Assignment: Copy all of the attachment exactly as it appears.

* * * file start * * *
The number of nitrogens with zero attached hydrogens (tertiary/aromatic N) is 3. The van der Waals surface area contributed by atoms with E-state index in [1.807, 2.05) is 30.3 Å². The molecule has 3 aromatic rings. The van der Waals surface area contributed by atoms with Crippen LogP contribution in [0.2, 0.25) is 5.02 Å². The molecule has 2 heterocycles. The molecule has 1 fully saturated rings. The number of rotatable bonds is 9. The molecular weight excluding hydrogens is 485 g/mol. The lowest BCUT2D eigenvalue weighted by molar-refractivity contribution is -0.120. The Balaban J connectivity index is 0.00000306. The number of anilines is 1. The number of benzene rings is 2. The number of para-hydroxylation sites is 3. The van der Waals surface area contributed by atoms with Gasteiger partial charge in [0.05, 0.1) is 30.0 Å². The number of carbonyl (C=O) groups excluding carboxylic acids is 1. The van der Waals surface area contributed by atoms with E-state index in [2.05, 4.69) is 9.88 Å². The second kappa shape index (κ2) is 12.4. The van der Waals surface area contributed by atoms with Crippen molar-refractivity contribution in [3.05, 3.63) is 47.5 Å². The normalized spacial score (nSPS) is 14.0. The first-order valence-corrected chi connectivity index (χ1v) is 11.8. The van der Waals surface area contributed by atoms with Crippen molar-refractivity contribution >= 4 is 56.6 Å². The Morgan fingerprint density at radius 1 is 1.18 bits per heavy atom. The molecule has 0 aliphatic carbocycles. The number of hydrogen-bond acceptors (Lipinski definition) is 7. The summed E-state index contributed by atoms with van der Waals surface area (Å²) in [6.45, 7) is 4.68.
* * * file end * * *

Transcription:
The number of nitrogens with zero attached hydrogens (tertiary/aromatic N) is 3. The van der Waals surface area contributed by atoms with E-state index in [1.807, 2.05) is 30.3 Å². The molecule has 3 aromatic rings. The van der Waals surface area contributed by atoms with Crippen LogP contribution in [0.2, 0.25) is 5.02 Å². The molecule has 2 heterocycles. The molecule has 1 fully saturated rings. The number of rotatable bonds is 9. The molecular weight excluding hydrogens is 485 g/mol. The lowest BCUT2D eigenvalue weighted by molar-refractivity contribution is -0.120. The Balaban J connectivity index is 0.00000306. The number of anilines is 1. The number of benzene rings is 2. The number of para-hydroxylation sites is 3. The van der Waals surface area contributed by atoms with Gasteiger partial charge in [0.05, 0.1) is 30.0 Å². The number of carbonyl (C=O) groups excluding carboxylic acids is 1. The van der Waals surface area contributed by atoms with E-state index in [2.05, 4.69) is 9.88 Å². The second kappa shape index (κ2) is 12.4. The van der Waals surface area contributed by atoms with Crippen molar-refractivity contribution in [3.05, 3.63) is 47.5 Å². The normalized spacial score (nSPS) is 14.0. The first-order valence-corrected chi connectivity index (χ1v) is 11.8. The van der Waals surface area contributed by atoms with Crippen molar-refractivity contribution >= 4 is 56.6 Å². The Morgan fingerprint density at radius 1 is 1.18 bits per heavy atom. The molecule has 0 aliphatic carbocycles. The number of hydrogen-bond acceptors (Lipinski definition) is 7. The summed E-state index contributed by atoms with van der Waals surface area (Å²) in [6.45, 7) is 4.68.